Tuesday, May 10, 2016

Enemies Of The People

I hardly think that is too harsh a description of both those who park their money offshore to avoid taxes and those who facilitate such evasions. Indeed, an open letter signed by some of the world's leading economists makes the cost of such selfish and criminal behaviour eminently clear:

As the Panama Papers and other recent exposés have revealed, the secrecy provided by tax havens fuels corruption and undermines countries’ ability to collect their fair share of taxes. While all countries are hit by tax dodging, poor countries are proportionately the biggest losers, missing out on at least $170bn of taxes annually as a result.

... we are agreed that territories allowing assets to be hidden in shell companies or which encourage profits to be booked by companies that do no business there, are distorting the working of the global economy. By hiding illicit activities and allowing rich individuals and multinational corporations to operate by different rules, they also threaten the rule of law that is a vital ingredient for economic success.

To lift the veil of secrecy surrounding tax havens we need new global agreements on issues such as public country by country reporting, including for tax havens. Governments must also put their own houses in order by ensuring that all the territories, for which they are responsible, make publicly available information about the real “beneficial” owners of company and trusts.

The impact of such behaviour is felt everywhere, but never more than in developing countries:
... while estimates put the cost to Canadian tax coffers at between $6- and $7.8-billion per year, the effects on developing countries is far greater, said Haroon Akram-Lodhi an economist and professor of international development at Trent University.

“The amount of capital flight from sub-Saharan Africa is absolutely huge and it’s all going into these tax havens,” said Akram-Lodhi, one of the signatories of the letter. “This is reducing the ability to fight poverty on a global scale.”

Will governments merely go through the motions of doing something, and then go back to the old ways once the fierce glare of the public subsides? I don't know, but I am somewhat dubious of any substantive changes, since the rich and powerful are, well, rich and powerful.

Now that a searchable database is online, this interview with The Star's Marco Chown Oved sheds some light on what can be found there:

One hopes against hope that real change is in the offing.


  1. And where is the deterrence, Lorne? The Revenue Agency seems to be rigged. When the rich get caught they get what I call "Mulroneyed." They get off by paying the evaded tax, a small amount of interest and ZERO penalty - that's "the Mulroney." When the KPMG/Isle of Man scheme blew up, the tax evading investors got Mulroneyed, the lot of them. Not one dime in penalties was assessed. There was no prosecution of the principals who had conjured up this scheme and sold it to their unscrupulous clients. Then again, those guys were top partners at the same firms that the CRA brass were planning to join after retiring from the civil service. Bent? Do ya think?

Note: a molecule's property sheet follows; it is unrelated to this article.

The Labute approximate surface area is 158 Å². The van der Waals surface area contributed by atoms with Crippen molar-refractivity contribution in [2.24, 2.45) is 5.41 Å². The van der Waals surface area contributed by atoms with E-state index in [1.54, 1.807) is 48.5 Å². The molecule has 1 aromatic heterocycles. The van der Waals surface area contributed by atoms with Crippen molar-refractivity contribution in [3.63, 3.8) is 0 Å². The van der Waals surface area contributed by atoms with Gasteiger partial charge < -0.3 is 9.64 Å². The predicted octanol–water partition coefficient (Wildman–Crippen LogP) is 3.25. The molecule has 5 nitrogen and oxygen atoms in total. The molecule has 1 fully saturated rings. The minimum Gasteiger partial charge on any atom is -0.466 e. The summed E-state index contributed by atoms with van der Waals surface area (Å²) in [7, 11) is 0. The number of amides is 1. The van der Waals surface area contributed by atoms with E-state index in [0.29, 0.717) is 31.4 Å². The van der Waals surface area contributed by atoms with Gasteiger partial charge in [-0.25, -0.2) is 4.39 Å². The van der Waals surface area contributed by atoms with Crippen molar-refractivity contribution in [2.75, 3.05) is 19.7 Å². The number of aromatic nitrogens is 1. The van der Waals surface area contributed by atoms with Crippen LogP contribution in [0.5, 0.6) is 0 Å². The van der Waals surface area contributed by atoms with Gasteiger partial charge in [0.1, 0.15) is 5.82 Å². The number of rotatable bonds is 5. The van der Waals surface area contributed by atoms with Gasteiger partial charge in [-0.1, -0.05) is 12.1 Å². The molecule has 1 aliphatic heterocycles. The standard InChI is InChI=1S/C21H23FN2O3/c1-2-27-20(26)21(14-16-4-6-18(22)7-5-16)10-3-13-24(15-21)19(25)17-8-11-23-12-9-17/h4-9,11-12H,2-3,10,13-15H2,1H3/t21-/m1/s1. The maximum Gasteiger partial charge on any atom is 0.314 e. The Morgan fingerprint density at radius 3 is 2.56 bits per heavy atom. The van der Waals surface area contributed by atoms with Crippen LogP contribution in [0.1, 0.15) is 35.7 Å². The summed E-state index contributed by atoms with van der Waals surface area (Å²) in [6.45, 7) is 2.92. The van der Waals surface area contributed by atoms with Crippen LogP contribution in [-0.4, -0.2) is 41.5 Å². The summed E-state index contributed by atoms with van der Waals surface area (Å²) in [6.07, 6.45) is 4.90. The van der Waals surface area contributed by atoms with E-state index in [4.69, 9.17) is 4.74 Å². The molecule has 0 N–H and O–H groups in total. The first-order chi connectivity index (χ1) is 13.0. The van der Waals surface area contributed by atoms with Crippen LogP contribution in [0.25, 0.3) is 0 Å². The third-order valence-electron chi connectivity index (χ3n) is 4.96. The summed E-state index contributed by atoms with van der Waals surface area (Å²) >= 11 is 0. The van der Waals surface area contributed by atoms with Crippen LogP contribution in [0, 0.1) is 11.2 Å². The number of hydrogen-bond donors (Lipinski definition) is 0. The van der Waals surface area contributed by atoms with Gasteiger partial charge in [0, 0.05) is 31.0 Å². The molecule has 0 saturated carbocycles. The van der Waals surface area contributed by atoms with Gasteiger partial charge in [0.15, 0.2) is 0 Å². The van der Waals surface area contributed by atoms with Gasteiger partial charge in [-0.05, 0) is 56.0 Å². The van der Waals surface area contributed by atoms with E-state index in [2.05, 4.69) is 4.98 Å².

Does the CRA really need sensational press accounts to twig to major tax evaders squirreling their assets offshore? Of course not. All the Panama Papers scandal meant was that they couldn't ignore this particular tip of the evasion iceberg any longer.

    Nations individually but especially collaboratively can tell when money is missing and who is behind it. The OECD can easily recover trillions of dollars this way. So why haven't they? Think that's oversight, a fluke?

    1. I share your deep cynicism about this whole exercise, Mound. My suspicion is that after a few spectacular 'outings', à la Bernie Maddoff, it will be back to business as usual, with the usual suspects enjoying life that the rest of us (Leona Helmsley's "little people") have to pay for through our taxes. As well, of course, were the estimated huge amounts in lost revenues actually recovered, that would put a kink in the neoliberal plan to keep the rest of us a little hungry, a little desperate, and happily accepting of the odd ort the elites toss us. Ain't gonna happen.

  2. One set of the rules for the rich, Lorne. Another set of rules for everyone else.

    1. And I suspect another rule, at least up to now, Owen, is the same as in Fight Club: You do NOT talk about it: https://www.youtube.com/watch?v=dC1yHLp9bWA